In 2010, the town of Southington installed a solar electric and heating system on the roof of the Fire Department, using a $172,000 federal grant from the Department of Energy.
The system provides electricity and hot water. But in the years since its installation, the department has not seen a noticeable decrease in its utility bills.
Town Manager Garry Brumback said the results could be due to the relatively small size of the project.
Nonetheless, Southington officials aren’t deterred from seeking more renewable energy that would reduce the town’s carbon footprint and hopefully cut costs.
Earlier this month, the Board of Education’s Finance Committee heard a presentation on replacing a 30-year-old electric hot water system at Southington High School with an integrated solar thermal hot water system and a pair of natural gas condensing boilers.
DBS Energy of Berlin, the same company that installed the solar panels on the firehouse, made the presentation.
“We are going to look at every opportunity,” Brumback said. “The more we put up there, the bigger the bang for the buck.”
Other municipalities have adopted similar stances regarding renewable energy and are forging partnerships with the private sectors.
In Meriden, a second request for funds to erect a solar farm on the city’s landfill on Evansville Avenue was rejected last week. The project would have helped offset energy costs associated with running the water pollution control plant and was expected to save roughly $50,000 to $60,000 a year, according to city officials.
But Meriden’s two-year partnership with Greenskies ended recently, and the city is looking for more options. Both proposals for the solar farm were submitted to the Low and Zero Emissions Renewable Energy Credit Program through Connecticut Light & Power and United Illuminating. Because it’s highly competitive, it’s difficult to win acceptance.
“A lot depends upon their energy needs at the time,” said Juliet Burdeleski, the city’s Economic Development Director.
According to Stephen Montemurro, chairman of the city’s energy task force, the city will continue to pursue the solar farm and other renewable energy, including hydro, wind and LED lights downtown.
The city is looking at a possible hydroelectric project at the Hanover Damn that has shown promise, he said. And it’s also letting potential partners know that Meriden is interested in teaming up on other possibilities.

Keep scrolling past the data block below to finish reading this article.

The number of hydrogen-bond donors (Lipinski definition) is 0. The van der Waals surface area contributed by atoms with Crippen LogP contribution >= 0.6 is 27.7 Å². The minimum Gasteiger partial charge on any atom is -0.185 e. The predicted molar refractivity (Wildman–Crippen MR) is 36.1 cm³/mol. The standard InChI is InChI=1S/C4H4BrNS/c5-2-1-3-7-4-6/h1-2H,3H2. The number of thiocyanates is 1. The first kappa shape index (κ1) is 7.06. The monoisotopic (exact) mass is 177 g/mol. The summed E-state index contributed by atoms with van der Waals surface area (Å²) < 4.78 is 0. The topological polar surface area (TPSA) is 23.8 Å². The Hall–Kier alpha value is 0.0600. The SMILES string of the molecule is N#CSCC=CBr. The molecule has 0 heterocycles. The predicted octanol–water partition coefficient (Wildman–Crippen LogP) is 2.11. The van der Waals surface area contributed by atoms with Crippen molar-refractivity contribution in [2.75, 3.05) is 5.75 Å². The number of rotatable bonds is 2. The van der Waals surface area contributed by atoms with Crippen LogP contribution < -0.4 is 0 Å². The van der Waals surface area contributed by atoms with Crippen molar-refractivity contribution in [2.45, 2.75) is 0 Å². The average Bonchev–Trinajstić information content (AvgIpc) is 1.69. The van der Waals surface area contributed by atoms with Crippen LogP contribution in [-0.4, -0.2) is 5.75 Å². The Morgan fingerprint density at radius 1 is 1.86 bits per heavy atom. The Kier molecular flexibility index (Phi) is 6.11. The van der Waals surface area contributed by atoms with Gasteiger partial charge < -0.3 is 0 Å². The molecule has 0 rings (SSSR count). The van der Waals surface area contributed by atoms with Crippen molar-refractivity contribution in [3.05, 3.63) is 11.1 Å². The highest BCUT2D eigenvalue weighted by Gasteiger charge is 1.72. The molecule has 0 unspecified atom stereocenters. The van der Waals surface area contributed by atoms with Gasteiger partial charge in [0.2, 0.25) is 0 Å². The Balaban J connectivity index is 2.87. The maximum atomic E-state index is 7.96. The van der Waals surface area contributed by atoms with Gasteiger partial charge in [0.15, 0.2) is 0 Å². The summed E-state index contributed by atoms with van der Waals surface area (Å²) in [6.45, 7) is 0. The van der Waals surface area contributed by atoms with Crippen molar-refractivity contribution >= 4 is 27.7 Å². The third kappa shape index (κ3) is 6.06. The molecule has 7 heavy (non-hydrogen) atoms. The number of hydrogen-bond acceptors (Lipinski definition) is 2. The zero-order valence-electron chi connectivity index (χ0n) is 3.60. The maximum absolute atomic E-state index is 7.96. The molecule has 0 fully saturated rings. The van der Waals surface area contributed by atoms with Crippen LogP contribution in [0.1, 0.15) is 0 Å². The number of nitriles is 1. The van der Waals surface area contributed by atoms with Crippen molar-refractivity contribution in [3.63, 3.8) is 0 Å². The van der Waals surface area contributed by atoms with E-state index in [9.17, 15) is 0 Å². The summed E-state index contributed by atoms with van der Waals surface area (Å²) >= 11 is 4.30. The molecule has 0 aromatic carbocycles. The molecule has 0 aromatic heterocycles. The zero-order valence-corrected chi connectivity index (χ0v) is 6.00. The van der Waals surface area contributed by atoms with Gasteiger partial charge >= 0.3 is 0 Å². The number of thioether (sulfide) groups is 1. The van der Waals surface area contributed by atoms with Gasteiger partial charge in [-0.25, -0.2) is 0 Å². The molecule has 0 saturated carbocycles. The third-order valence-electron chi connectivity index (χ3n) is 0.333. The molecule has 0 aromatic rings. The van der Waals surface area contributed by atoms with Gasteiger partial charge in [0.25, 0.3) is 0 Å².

“We have an RFP (request for proposal) to do solar roofs, or any potential projects we haven’t identified,” Montemurro said. “We’re going to open it up to more vendors, not just solar panels.”
The city, which is in the process of renovating Maloney and Platt high schools, did not incorporate solar panels in the design of the two buildings. Montemurro explained that state requirements called for a percentage of energy-saving measures that were fulfilled in the buildings’ interiors.
Last week, Cheshire announced that it had been accepted into a grant program under the Connecticut Clean Energy Finance and Investment Authority that makes it easier for businesses and residents to switch to solar power.
Under the Cheshire Solar Choice Program, homeowners would typically pay about $20,000 to buy a solar system, and the state would rebate $10,000, said lead volunteer Timothy White. They also would be eligible for a $3,000 federal tax credit.
White told members of the town’s Environment Commission last week that Cheshire participation in the program would become the framework for a comprehensive municipal energy strategy.
In Wallingford, renewable energy is found primarily in the schools. New solar panels at Sheehan and Lyman Hall high schools will become part of the science curriculum, enabling students to learn about alternative energy.
“This was purposefully delayed to the second summer (of the school roof replacement project) to make sure we get the funding,” Superintendent of Schools Salvatore Menzo said. Each school received a state grant for half the total cost of construction.
Science teachers are working on incorporating the solar panels into their classrooms.
“It’s an educational opportunity for students,” Menzo said. “Its primary purpose is not for developing and utilizing the energy.”
Southington was the first local municipality of the four towns to meet its green goal and qualified for a $20,000 solar electric system in 2011.
The town also commissioned a master conservation program established by Noresco of Shelton. Noresco will conduct a townwide energy efficiency audit of all public buildings, which could take several years, town officials said.
Southington wants companies to bid on individual projects within the scope of the audit, Brumback said.